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As mentioned in my previous post, 2014 heralds the release of Pixies’ first LP in over two decades, and I can’t pretend I’m not excited. A few tracks osmosised via 6Music and thru the hubbub of my works kitchen aside, I’ve assiduously avoided hearing anything from the new record, though: I haven’t even dragged the download of EP3 that came bundled with my advance purchase of the all-singing, all-dancing special edition out of the download box into my media library.

Why? The closing clause in this Steven Hyden article for Grantland, sums it up neatly enough ‘…because my [anticipated] disappointment in what they’ve become has more to do with me than with them.’ The same might be said of the second Star Wars trilogy, or my assessment – see also my previous post – of the last Opeth album. Hot on the heels of the realization that George Lucas/Pixies/Opeth are not the same people today that they were when they recorded their most treasured artifacts comes the secondary one that we are not the same people either. This makes for a complicated, fragmented relationship with our favoured artists’ ever-expanding catalogs of work, tainted by nostalgia and changing expectations.

When Hyden writes ‘I would guess that before the Pixies’ reunion in 2004 (and the subsequent run of endless tours in the decade since), the majority of the group’s fans had never seen them live. Much of the Pixies’ fan base got into the band after it broke up in 1993.’ he could be writing about me, or as good as: I ‘discovered’ the Pixies around the time Trompe Le Monde was released.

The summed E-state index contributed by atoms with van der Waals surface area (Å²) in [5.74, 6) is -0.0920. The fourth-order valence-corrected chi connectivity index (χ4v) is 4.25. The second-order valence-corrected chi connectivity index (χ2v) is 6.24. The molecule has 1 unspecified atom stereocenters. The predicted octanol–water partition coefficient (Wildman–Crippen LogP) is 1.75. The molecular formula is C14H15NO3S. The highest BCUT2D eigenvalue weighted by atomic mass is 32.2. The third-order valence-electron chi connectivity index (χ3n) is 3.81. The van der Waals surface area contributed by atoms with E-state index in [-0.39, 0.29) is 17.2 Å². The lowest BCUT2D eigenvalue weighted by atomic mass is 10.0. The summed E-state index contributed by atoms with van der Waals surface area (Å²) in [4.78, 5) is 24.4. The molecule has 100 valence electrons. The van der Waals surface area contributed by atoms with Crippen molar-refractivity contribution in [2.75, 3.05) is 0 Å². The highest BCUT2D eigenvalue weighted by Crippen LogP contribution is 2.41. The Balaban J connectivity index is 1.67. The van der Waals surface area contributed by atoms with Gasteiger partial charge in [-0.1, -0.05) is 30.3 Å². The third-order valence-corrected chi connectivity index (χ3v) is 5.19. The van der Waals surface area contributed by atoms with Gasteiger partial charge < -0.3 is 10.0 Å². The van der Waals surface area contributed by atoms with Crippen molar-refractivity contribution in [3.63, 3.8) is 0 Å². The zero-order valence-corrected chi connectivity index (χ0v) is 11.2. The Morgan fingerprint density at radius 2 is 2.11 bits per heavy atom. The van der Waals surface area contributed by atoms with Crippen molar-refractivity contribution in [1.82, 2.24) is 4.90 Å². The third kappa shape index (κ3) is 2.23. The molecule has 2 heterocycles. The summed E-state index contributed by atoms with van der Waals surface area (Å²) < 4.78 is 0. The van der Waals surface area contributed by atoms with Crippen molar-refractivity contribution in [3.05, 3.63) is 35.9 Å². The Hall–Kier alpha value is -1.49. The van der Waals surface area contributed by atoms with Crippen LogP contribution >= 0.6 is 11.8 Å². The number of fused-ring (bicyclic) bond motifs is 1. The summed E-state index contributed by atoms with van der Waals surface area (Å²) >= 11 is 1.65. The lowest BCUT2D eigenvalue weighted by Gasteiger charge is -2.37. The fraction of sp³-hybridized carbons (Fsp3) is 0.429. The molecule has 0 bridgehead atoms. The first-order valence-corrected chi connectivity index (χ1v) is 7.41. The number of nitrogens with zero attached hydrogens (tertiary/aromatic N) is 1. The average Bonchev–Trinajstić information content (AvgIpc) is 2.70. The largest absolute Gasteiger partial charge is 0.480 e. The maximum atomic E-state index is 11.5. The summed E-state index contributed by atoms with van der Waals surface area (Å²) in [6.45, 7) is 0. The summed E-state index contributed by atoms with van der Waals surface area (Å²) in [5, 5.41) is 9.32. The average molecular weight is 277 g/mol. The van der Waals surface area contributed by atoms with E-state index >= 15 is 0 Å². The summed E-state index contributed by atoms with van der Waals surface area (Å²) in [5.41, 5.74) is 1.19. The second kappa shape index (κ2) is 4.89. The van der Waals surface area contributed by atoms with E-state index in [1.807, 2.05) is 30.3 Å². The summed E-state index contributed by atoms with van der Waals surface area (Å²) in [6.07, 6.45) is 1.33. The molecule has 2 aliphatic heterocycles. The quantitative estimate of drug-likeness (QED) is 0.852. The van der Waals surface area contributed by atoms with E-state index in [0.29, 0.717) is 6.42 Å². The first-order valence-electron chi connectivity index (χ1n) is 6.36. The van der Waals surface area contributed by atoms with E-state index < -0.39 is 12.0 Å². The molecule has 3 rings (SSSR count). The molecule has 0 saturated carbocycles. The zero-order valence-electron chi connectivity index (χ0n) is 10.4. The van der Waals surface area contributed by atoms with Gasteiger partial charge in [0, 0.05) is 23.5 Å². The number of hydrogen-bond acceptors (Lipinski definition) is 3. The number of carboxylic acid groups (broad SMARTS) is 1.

‘If all that mattered were the music, I wouldn’t even bother writing about Indie Cindy. It is thoroughly pedestrian, exceptionally unexceptional, and spectacularly slight. But I am writing about Indie Cindy, and the reason is, it is the first full-length album by the Pixies since 1991’s Trompe le Monde. Like that, Indie Cindy suddenly seems important. If lifestyle reporting didn’t exist, Indie Cindy would have virtually no reason to exist, either…

…Curiously, the baggage that justifies Indie Cindy’s existence also ensures it will be regarded as being much worse than it actually is. Judged solely as a self-released MOR rock record made by musicians in their late forties and early fifties who haven’t worked together in a creative fashion for nearly a quarter century, Indie Cindy is merely inoffensive. But as a Pixies record, it’s easily the worst entry in a celebrated discography. The more you love the other Pixies LPs, the less you’ll be able to tolerate Indie Cindy.’

This pretty much sums up my feelings re Heritage as I was writing yesterday, and it was this realization that prompted me to listen to it again mid review and soften my verdict. The music hadn’t changed but my relationship to it had, along with my way of listening and my apprehension of myself.

I’m sure I will tolerate Indie Cindy well enough, but I never became a fan by merely tolerating my favourite bands.In my 20s it seemed that they reached out and grabbed me: these days it seems like the job of reaching out is mine, and on occasion I feel a great reluctance to do so, for fear of falling out of love? Teachable moment is the popular vernacular, I believe.

Truth is I don’t really expect Pixies to ever sound as vital as this again:

Just as I don’t ever expect Opeth to record anything as vital as this now:

So really there’s nothing to be disappointed about, is there? And no shortage new music to be heard for what it is. Plus ça change, plus c’est la même chose, as they say…

 

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